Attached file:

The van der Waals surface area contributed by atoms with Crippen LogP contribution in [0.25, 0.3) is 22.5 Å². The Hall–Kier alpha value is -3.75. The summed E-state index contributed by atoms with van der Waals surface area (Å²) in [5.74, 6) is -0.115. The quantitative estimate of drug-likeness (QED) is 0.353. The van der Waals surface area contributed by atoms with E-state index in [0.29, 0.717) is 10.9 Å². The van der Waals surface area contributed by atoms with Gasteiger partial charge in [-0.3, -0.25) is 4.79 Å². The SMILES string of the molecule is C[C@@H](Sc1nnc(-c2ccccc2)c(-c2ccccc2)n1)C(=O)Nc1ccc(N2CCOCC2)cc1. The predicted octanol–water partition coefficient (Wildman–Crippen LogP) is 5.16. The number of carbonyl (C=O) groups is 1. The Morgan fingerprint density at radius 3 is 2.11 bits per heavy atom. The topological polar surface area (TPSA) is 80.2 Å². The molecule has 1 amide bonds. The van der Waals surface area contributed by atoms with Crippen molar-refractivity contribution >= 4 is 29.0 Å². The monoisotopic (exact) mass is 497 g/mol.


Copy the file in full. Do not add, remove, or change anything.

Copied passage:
The van der Waals surface area contributed by atoms with Crippen LogP contribution in [0.25, 0.3) is 22.5 Å². The Hall–Kier alpha value is -3.75. The summed E-state index contributed by atoms with van der Waals surface area (Å²) in [5.74, 6) is -0.115. The quantitative estimate of drug-likeness (QED) is 0.353. The van der Waals surface area contributed by atoms with E-state index in [0.29, 0.717) is 10.9 Å². The van der Waals surface area contributed by atoms with Gasteiger partial charge in [-0.3, -0.25) is 4.79 Å². The SMILES string of the molecule is C[C@@H](Sc1nnc(-c2ccccc2)c(-c2ccccc2)n1)C(=O)Nc1ccc(N2CCOCC2)cc1. The predicted octanol–water partition coefficient (Wildman–Crippen LogP) is 5.16. The number of carbonyl (C=O) groups is 1. The Morgan fingerprint density at radius 3 is 2.11 bits per heavy atom. The topological polar surface area (TPSA) is 80.2 Å². The molecule has 1 amide bonds. The van der Waals surface area contributed by atoms with Crippen molar-refractivity contribution >= 4 is 29.0 Å². The monoisotopic (exact) mass is 497 g/mol.